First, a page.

The R21/Matrix-M vaccine was designed in 2011 as a potential improvement on the RTS,S/AS01 malaria vaccine designed in the 1980s. A phase II trial in Burkina Faso, reporting in 2021, was the first to show that R21/Matrix-M could reach the WHO-specified target of 75% efficacy in African children. The most recent phase III results were published in The Lancet last week.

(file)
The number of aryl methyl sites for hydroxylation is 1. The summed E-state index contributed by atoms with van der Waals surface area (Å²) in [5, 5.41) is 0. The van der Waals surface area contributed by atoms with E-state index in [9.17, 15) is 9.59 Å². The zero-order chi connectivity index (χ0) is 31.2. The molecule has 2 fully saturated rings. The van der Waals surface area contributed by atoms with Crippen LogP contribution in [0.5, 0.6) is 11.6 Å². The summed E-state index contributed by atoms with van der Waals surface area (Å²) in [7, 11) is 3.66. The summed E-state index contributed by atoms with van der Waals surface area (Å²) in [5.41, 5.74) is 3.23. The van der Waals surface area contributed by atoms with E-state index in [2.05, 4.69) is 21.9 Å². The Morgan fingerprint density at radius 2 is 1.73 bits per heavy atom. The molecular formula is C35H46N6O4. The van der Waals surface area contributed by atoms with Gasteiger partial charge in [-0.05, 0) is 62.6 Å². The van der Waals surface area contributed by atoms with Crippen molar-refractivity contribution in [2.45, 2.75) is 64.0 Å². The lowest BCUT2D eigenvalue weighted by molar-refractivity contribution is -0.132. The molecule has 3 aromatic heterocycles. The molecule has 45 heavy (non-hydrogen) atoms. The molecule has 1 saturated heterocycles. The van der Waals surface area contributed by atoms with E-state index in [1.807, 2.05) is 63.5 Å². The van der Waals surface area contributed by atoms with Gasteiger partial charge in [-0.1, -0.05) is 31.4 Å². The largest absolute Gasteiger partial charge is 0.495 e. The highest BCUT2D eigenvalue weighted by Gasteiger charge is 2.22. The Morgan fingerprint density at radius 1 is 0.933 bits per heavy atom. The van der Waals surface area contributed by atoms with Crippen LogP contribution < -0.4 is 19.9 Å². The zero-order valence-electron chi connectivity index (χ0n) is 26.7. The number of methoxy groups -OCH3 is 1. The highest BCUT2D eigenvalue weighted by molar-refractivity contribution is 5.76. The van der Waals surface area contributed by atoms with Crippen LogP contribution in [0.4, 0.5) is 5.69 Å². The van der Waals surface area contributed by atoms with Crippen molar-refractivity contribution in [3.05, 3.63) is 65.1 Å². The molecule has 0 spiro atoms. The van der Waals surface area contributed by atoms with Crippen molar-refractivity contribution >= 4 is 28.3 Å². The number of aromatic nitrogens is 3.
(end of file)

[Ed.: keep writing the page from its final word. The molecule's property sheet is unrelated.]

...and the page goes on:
The trial investigators immunised over 4,800 young children in a trial in Burkina Faso, Kenya, Mali and Tanzania and found on average 78% vaccine efficacy over the first year of follow-up across all sites in the 5-17 month age group, the age range group which is studied for most malaria vaccines. Efficacy over this period was broadly similar across sites and in different transmission settings. Safety data from the trial have been reassuring with no serious adverse events linked to immunisation. No other vaccine has reported over 55% efficacy in the same age group. A booster dose after a year maintained good efficacy over the following 6-12 months. The vaccine also reduced infection rates in children measured at 12 and 18 months after vaccination suggesting a potentially beneficial effect in reducing malaria transmission.